In 2021, we lost Michael Nesmith.
It was a couple of weeks ago that the 78-year-old Texas singer/songwriter/actor passed on to the great circle sky. Known widely to the public as one fourth of the pre-Fab Four, The Monkees — Weren’t they good? They made me happy — and to aging hipsters like me as a country-rock prophet and a media innovator, equal parts silliness and rumbling thunder, his death just left me feeling sad, left me nine times blue. It became a focal point, the symbol of other losses this year, personal and public. It seemed the final insulting act of a year that repeatedly spit on us.
In 2021, I lost Red. One of the wild foxes I visit on a regular basis, in a field on the south side of town that I call Fox-a-Lago, she vanished at the same time that a dead fox was found in Washington Park. That fox didn’t look like Red to me — Red’s brow seemed less furrowed, her lovely snout longer — but it’s hard to believe the timing was a coincidence.
Her daughter, Blondie, disappeared for a few days, as if in mourning.
The mood was both tempered and taunted by the best book I read this year, “Fox 8” (of course there’s a fox in the title, and foxes in the story), by short-story master George Saunders. It shares the theme of disenchantment that I think was thrust on many of us, who expected reason and civilization to be a more effective deterrent to disease. I recommend it for everyone — the library has a copy — not only for the foxes, but for the questions it raises about human behavior — questions that deserve answers.
I don’t want to spoil it, so that’s all I’ll say.
As the year stumbles and grumbles to its end, I feel somber. Many downtown storefronts are closed and dusty. The mound of dirt in what’s supposed to be Merschel Plaza has sprouted a lawn. This week’s pleasant, unseasonable temperatures have been accompanied by dark and dreary skies. Many times this year I felt sadness swell inside my chest as I witnessed unthinking anger and resurging prejudice.
But the entire year wasn’t grim, of course. There were episodes of joy and humor and comfort.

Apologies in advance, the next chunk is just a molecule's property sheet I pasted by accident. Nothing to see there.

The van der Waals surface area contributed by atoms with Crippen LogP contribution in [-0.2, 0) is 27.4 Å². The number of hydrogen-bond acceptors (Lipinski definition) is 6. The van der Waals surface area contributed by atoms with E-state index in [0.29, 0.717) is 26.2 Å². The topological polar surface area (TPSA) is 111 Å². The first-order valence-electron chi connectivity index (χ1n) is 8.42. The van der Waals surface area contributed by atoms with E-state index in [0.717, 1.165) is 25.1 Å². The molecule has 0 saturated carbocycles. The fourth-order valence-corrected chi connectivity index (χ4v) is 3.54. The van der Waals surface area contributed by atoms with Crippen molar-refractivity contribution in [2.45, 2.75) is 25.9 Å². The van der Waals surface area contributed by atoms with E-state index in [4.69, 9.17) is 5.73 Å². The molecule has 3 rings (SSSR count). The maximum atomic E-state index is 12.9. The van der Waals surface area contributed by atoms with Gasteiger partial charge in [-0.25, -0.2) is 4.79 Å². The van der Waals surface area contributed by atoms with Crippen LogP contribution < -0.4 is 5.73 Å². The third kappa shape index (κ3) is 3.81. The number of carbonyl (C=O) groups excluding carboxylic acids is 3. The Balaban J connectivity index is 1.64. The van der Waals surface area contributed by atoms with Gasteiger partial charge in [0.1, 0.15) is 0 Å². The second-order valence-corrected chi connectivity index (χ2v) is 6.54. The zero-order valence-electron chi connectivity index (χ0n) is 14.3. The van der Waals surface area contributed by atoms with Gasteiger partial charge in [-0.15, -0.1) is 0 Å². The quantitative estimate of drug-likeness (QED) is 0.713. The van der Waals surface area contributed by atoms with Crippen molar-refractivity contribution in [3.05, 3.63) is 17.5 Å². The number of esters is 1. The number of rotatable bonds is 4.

One that made me laugh out loud came from a tweet posted on Dec. 8 by a clinician who calls himself Adam “Ghost of Christmas meh”:
Had a 6 y/o come in to the 5-11 vaccine clinic, tear his shirt off, sit down, look at the RN, and say “do it”. Pretty bad ass, we were all afraid of him after that.
If only that kid’s courage could be shared. Maybe in a vaccine or something.
A friend of a friend told me about setting up the Christmas tree this year. For the past 10 years, along with the ornaments and lights, she’s pulled from a box a note her husband wrote before dying of cancer — instructions for setting up the tree. It’s become an annual reminder of the meticulous care he had for all things, including her.
Tomorrow I’ll put on the coffee, then go on my traditional First of January hike. The Earth will turn, the moon will wax and wane. Wildflowers will grow in my backyard.
When Blondie returned to Fox-a-Lago, she walked toward me more boldly, as if to say, this is my yard now. She’s been joined by a larger, darker-furred stranger. In a couple of months, there could be new kits tumbling over each other, happy to be part of the world.
In the song “Me & Magdalena,” which Benjamin Gibbard wrote for Nesmith to sing on the final Monkees album in 2016, he included the lines:
But know everything lost will be recovered
When you drift into the arms of the undiscovered
I don’t know if that’s a universal law, but it makes me feel better.
For all the loss, for all the suffering, the arms of the undiscovered wait to carry us into an unwritten future. Nobody knows what will happen next.
I fervently hope that the new year will bring new entrepreneurs to these streets and storefronts. I hope that new music will echo through the buildings’ canyons and new underground artists will invade and scandalize the City of Arts and Innovation, leaving the staid norms clutching their pearls. I hope the foxes will continue to run wild, safe from our grasp.